In his Washington Post column today, Charles Krauthammer joins those pundits giving political advice to Barack Obama. The big question, of course, is should Obama run in 2008, or wait another four years so he isn’t such a novice? Krauthammer says he should run to gain more experience, even though he’ll ultimately lose.
I’m not so sure I agree with Krauthammer. Right now, Obama has a spotless record as this young, fresh-faced politician. Should he run and lose the nomination fight, I think there’s a danger that he loses his aura and becomes just like any other politician. Krauthammer says that by running, he puts himself in the position to get a vice-presidential nomination. But I think he can acomplish the same thing merely by flirting with the presidency, which has already generated a lot of buzz and demonstrated his star power, without having to go through a bruising political campaign. By sitting out, he kind of shows deference to his elders, doing something for the good of the party, which I think could be rewarded with a vice-presidential nod.
Of course, my calculation is based on my view that national security issues will dominate the 2008 presidential election, which is why I think that Giuliani can overcome his liberal stances on social issues to win the Republican nomination. If I’m right, then Obama would not have a prayer of winning in 2008 because of his lack of national security credentials.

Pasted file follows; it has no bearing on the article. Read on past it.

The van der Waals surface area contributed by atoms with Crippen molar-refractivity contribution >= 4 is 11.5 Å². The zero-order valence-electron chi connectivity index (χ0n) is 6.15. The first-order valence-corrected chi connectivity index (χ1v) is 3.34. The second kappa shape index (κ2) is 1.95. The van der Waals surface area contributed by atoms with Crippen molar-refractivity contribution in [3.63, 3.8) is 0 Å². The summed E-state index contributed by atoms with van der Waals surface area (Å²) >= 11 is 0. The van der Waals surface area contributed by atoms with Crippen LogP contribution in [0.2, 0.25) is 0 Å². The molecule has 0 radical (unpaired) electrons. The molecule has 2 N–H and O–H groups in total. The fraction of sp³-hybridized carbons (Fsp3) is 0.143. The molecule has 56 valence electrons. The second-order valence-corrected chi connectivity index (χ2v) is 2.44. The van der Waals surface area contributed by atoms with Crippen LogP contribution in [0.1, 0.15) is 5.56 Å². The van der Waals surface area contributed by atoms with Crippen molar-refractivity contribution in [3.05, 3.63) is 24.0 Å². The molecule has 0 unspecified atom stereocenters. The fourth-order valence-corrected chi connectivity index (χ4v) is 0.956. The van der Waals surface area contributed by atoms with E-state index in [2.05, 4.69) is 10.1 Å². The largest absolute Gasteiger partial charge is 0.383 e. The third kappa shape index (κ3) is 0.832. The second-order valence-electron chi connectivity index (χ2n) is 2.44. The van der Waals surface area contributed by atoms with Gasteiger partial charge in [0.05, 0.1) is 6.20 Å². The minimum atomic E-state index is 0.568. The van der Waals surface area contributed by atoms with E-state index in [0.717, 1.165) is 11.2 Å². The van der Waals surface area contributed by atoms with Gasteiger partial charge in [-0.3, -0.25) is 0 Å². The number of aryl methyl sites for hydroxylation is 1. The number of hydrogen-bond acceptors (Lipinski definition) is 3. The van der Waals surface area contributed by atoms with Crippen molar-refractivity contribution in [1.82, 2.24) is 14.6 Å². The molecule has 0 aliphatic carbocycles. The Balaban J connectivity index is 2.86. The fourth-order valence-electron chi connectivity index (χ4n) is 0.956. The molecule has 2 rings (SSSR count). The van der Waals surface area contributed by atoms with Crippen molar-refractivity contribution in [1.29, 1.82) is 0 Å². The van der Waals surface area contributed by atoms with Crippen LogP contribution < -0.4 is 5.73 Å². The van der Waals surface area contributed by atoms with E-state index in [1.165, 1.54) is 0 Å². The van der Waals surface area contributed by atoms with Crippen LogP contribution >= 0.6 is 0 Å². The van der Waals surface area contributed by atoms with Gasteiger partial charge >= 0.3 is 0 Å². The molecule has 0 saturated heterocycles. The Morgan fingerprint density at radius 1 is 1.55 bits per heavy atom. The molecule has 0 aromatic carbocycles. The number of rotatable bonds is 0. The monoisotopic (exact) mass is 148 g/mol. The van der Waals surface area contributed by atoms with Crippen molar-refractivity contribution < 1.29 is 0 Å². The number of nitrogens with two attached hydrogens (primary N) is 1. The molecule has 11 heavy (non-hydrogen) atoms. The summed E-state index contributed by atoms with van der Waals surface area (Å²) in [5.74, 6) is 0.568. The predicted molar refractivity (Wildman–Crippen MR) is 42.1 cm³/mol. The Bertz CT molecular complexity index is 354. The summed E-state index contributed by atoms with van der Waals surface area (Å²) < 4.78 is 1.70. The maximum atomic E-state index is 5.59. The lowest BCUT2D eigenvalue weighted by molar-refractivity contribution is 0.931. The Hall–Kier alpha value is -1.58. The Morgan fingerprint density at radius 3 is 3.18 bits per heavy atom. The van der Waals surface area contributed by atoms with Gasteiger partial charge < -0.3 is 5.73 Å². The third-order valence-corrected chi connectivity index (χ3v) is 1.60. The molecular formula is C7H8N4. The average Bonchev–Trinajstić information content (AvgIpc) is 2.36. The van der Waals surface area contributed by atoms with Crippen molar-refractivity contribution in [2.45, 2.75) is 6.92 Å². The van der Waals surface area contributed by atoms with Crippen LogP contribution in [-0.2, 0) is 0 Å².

However, there clearly is a growing section of the electorate that’s tired of war and the deep divisions in this country during the Bush presidency. In my view those who don’t understand the nature of the threat we face are living in denial, but regardless, there are those who want to return to a world where we aren’t in a prepetual state of war. So, for those looking for the antidote to the bitterness of the Bush years, they may find it in Obama, who clearly projects a sort of sunny optimism.
Though I think running in 2008 would be a risk, waiting could also be a risk. If he runs now, he may turn out to be ready for superstardom a la LeBron James, who came from the NBA right out of high school and proved that he was ready for prime time. But if Obama doesn’t strike while the iron’s hot, he could risk the Matt Leinart syndrome. Leinart, of course, would have been a sure No. 1 pick in the NFL draft in 2005, but by staying an extra year at USC, he dropped to the 10th pick.